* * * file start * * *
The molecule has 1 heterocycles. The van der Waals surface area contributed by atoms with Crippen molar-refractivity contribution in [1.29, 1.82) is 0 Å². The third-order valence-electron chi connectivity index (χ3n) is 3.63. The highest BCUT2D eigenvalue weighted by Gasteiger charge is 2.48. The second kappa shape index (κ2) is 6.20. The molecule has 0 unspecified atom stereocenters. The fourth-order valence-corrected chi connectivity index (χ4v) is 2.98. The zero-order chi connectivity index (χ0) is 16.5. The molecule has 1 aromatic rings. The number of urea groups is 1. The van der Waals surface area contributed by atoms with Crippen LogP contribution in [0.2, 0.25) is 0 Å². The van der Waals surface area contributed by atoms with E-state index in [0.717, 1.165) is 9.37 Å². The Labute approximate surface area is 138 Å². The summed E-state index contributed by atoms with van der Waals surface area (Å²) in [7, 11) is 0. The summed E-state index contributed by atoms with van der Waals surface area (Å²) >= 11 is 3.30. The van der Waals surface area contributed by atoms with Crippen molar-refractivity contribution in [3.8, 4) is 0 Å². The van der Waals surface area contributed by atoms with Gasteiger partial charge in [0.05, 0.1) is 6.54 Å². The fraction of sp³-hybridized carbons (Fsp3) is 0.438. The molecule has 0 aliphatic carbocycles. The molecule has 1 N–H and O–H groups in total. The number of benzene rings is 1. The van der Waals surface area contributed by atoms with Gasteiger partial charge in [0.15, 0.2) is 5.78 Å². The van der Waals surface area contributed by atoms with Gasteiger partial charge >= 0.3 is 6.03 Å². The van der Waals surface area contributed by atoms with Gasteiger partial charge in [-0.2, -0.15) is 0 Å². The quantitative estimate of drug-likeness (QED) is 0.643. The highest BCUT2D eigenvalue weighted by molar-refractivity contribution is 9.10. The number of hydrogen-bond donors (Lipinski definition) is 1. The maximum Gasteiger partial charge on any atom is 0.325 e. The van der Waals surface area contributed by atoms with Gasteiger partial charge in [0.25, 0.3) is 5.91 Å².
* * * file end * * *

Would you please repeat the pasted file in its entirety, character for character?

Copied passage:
The molecule has 1 heterocycles. The van der Waals surface area contributed by atoms with Crippen molar-refractivity contribution in [1.29, 1.82) is 0 Å². The third-order valence-electron chi connectivity index (χ3n) is 3.63. The highest BCUT2D eigenvalue weighted by Gasteiger charge is 2.48. The second kappa shape index (κ2) is 6.20. The molecule has 0 unspecified atom stereocenters. The fourth-order valence-corrected chi connectivity index (χ4v) is 2.98. The zero-order chi connectivity index (χ0) is 16.5. The molecule has 1 aromatic rings. The number of urea groups is 1. The van der Waals surface area contributed by atoms with Crippen LogP contribution in [0.2, 0.25) is 0 Å². The van der Waals surface area contributed by atoms with E-state index in [0.717, 1.165) is 9.37 Å². The Labute approximate surface area is 138 Å². The summed E-state index contributed by atoms with van der Waals surface area (Å²) in [7, 11) is 0. The summed E-state index contributed by atoms with van der Waals surface area (Å²) >= 11 is 3.30. The van der Waals surface area contributed by atoms with Crippen molar-refractivity contribution in [3.8, 4) is 0 Å². The van der Waals surface area contributed by atoms with Gasteiger partial charge in [0.05, 0.1) is 6.54 Å². The fraction of sp³-hybridized carbons (Fsp3) is 0.438. The molecule has 0 aliphatic carbocycles. The molecule has 1 N–H and O–H groups in total. The number of benzene rings is 1. The van der Waals surface area contributed by atoms with Gasteiger partial charge in [0.15, 0.2) is 5.78 Å². The van der Waals surface area contributed by atoms with Gasteiger partial charge >= 0.3 is 6.03 Å². The van der Waals surface area contributed by atoms with Gasteiger partial charge in [-0.2, -0.15) is 0 Å². The quantitative estimate of drug-likeness (QED) is 0.643. The highest BCUT2D eigenvalue weighted by molar-refractivity contribution is 9.10. The number of hydrogen-bond donors (Lipinski definition) is 1. The maximum Gasteiger partial charge on any atom is 0.325 e. The van der Waals surface area contributed by atoms with Gasteiger partial charge in [0.25, 0.3) is 5.91 Å².